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DSO, DFC (May 28th 1914 - December 11th 1996)

Wilfred Duncan-Smith was born on May 28th 1914 at Madras in India where his father was serving in the British Army. He was educated at Nairn and Morrisons Academy, Crieff, Scotland before returning to India in 1933 to manage a tea plantation.

Duncan-Smith returned to Britain in 1936 and, after qualifying as a mechanical engineer, became a salesman for Great Western Motors in Reading. With war looking imminent Duncan-Smith joined the Royal Air Force Volunteer reserve. In October 1940 Duncan-Smithy was posted to the Spitfire equipped 611 Squadron and immediately demonstrated his mettle and aggression. During the early part of 1941 611 squadron was flying offensive sweeps over France from RAF Hornchurch.

In August 1941 Duncan-Smith was posted as a flight Commander to 603 Squadron but was soon off active duty due to an attack of Pneumonia. In January 1942 Duncan-Smith returned to active service, once again joining the already famous “Hornchurch Wing” which had recently been re-equipped with the Spitfire IX. On August 19th 1942, Duncan-Smith was shot down over the ill fated Dieppe landing and had to be rescued from the channel. Shortly after this Duncan-Smith was promoted to Wing Commander and spent much of the winter as an instructor at fighter Command’s School of Tactics.

In 1943 Duncan-Smith accepted the command of a fighter Wing based on Malta just in time to cover the Allied landings on Sicily. Duncan-Smith went on to command the 244th Wing before being promoted to Group Captain as commander of the 324th Wing covering the advance through Italy and the liberation of Southern France.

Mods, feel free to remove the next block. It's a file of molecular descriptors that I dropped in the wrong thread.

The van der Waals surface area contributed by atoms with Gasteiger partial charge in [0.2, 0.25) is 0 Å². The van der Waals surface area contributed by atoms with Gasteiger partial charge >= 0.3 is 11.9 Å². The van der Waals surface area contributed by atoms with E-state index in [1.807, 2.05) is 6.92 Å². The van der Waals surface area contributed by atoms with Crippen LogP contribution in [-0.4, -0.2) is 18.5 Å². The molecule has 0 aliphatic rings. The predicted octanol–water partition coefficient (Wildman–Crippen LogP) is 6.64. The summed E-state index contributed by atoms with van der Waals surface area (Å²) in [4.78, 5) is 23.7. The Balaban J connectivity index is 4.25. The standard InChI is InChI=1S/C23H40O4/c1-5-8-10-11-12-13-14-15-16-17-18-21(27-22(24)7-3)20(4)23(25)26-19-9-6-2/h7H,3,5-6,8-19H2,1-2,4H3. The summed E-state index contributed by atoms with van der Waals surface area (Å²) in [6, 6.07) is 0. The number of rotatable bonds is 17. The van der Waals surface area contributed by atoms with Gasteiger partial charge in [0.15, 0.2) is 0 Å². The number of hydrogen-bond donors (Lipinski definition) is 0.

After the Second World War, Duncan-Smith took a permanent commission in the RAF and served in a variety of posts in the Far East. In 1950, during the Malayan emergency, he became the last RAF pilot to fly an operational sortie in a Spitfire.

After a series of staff appointments Duncan-Smith retired from the RAF in 1960 to take up a post with Triplex safety glass with whom he was involved in the Concorde project. Duncan-Smith retired in 1973 and wrote his memoirs of flying during World War II “Spitfire into Battle” in 1981. He died on December 11th 1996. His son Iain Duncan-Smith went on to be leader of the Consevative Party.

Bishop. E. 2002. The Daily Telegraph Book of Airmen’s Obituaries.

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